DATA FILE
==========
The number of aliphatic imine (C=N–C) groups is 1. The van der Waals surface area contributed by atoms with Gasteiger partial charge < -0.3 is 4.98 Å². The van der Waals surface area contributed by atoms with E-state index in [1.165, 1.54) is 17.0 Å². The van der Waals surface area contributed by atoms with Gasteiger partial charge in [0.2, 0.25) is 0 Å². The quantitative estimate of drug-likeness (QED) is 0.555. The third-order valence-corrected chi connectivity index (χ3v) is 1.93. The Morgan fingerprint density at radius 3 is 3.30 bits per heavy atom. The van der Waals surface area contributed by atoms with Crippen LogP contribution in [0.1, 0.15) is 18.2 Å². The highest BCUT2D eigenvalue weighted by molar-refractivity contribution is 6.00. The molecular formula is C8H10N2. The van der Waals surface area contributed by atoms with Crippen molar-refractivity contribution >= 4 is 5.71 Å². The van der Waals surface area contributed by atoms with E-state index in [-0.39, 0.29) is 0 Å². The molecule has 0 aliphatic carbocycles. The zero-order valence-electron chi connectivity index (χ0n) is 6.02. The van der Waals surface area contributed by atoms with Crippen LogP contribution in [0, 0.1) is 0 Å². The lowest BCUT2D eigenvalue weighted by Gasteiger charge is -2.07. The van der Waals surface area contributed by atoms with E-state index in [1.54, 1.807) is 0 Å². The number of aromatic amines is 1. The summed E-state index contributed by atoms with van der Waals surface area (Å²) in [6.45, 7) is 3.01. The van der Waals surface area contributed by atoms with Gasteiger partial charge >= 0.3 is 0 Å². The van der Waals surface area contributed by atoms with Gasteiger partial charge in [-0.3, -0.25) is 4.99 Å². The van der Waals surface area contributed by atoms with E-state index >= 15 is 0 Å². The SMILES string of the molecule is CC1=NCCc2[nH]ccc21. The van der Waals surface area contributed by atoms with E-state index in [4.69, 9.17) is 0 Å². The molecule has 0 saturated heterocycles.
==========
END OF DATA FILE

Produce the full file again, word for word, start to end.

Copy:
The number of aliphatic imine (C=N–C) groups is 1. The van der Waals surface area contributed by atoms with Gasteiger partial charge < -0.3 is 4.98 Å². The van der Waals surface area contributed by atoms with E-state index in [1.165, 1.54) is 17.0 Å². The van der Waals surface area contributed by atoms with Gasteiger partial charge in [0.2, 0.25) is 0 Å². The quantitative estimate of drug-likeness (QED) is 0.555. The third-order valence-corrected chi connectivity index (χ3v) is 1.93. The Morgan fingerprint density at radius 3 is 3.30 bits per heavy atom. The van der Waals surface area contributed by atoms with Crippen LogP contribution in [0.1, 0.15) is 18.2 Å². The highest BCUT2D eigenvalue weighted by molar-refractivity contribution is 6.00. The molecular formula is C8H10N2. The van der Waals surface area contributed by atoms with Crippen molar-refractivity contribution >= 4 is 5.71 Å². The van der Waals surface area contributed by atoms with E-state index in [-0.39, 0.29) is 0 Å². The molecule has 0 aliphatic carbocycles. The zero-order valence-electron chi connectivity index (χ0n) is 6.02. The van der Waals surface area contributed by atoms with Crippen LogP contribution in [0, 0.1) is 0 Å². The lowest BCUT2D eigenvalue weighted by Gasteiger charge is -2.07. The van der Waals surface area contributed by atoms with E-state index in [1.54, 1.807) is 0 Å². The number of aromatic amines is 1. The summed E-state index contributed by atoms with van der Waals surface area (Å²) in [6.45, 7) is 3.01. The van der Waals surface area contributed by atoms with Gasteiger partial charge >= 0.3 is 0 Å². The van der Waals surface area contributed by atoms with Gasteiger partial charge in [-0.3, -0.25) is 4.99 Å². The van der Waals surface area contributed by atoms with E-state index >= 15 is 0 Å². The SMILES string of the molecule is CC1=NCCc2[nH]ccc21. The van der Waals surface area contributed by atoms with E-state index in [4.69, 9.17) is 0 Å². The molecule has 0 saturated heterocycles.